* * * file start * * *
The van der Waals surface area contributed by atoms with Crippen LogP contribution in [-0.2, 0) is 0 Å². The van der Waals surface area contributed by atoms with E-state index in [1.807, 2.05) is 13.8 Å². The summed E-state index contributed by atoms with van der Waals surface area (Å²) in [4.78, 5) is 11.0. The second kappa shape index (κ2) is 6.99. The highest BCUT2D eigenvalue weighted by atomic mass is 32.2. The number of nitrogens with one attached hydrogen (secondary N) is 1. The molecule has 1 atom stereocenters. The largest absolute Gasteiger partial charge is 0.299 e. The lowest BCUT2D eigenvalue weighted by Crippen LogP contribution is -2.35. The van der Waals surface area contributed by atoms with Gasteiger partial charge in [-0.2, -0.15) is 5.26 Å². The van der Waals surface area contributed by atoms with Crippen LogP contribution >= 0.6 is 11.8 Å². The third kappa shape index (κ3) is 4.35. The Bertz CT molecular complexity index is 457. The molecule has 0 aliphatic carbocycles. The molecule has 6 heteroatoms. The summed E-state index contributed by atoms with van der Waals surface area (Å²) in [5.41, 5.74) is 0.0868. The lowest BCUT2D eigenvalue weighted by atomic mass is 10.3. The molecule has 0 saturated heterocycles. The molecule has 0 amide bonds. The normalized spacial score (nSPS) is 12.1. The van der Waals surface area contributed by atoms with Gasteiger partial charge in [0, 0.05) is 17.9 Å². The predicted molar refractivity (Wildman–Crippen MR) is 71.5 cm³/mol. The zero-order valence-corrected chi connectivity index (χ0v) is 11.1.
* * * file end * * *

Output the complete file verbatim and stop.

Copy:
The van der Waals surface area contributed by atoms with Crippen LogP contribution in [-0.2, 0) is 0 Å². The van der Waals surface area contributed by atoms with E-state index in [1.807, 2.05) is 13.8 Å². The summed E-state index contributed by atoms with van der Waals surface area (Å²) in [4.78, 5) is 11.0. The second kappa shape index (κ2) is 6.99. The highest BCUT2D eigenvalue weighted by atomic mass is 32.2. The number of nitrogens with one attached hydrogen (secondary N) is 1. The molecule has 1 atom stereocenters. The largest absolute Gasteiger partial charge is 0.299 e. The lowest BCUT2D eigenvalue weighted by Crippen LogP contribution is -2.35. The van der Waals surface area contributed by atoms with Gasteiger partial charge in [-0.2, -0.15) is 5.26 Å². The van der Waals surface area contributed by atoms with Crippen LogP contribution >= 0.6 is 11.8 Å². The third kappa shape index (κ3) is 4.35. The Bertz CT molecular complexity index is 457. The molecule has 0 aliphatic carbocycles. The molecule has 6 heteroatoms. The summed E-state index contributed by atoms with van der Waals surface area (Å²) in [5.41, 5.74) is 0.0868. The lowest BCUT2D eigenvalue weighted by atomic mass is 10.3. The molecule has 0 saturated heterocycles. The molecule has 0 amide bonds. The normalized spacial score (nSPS) is 12.1. The van der Waals surface area contributed by atoms with Gasteiger partial charge in [0, 0.05) is 17.9 Å². The predicted molar refractivity (Wildman–Crippen MR) is 71.5 cm³/mol. The zero-order valence-corrected chi connectivity index (χ0v) is 11.1.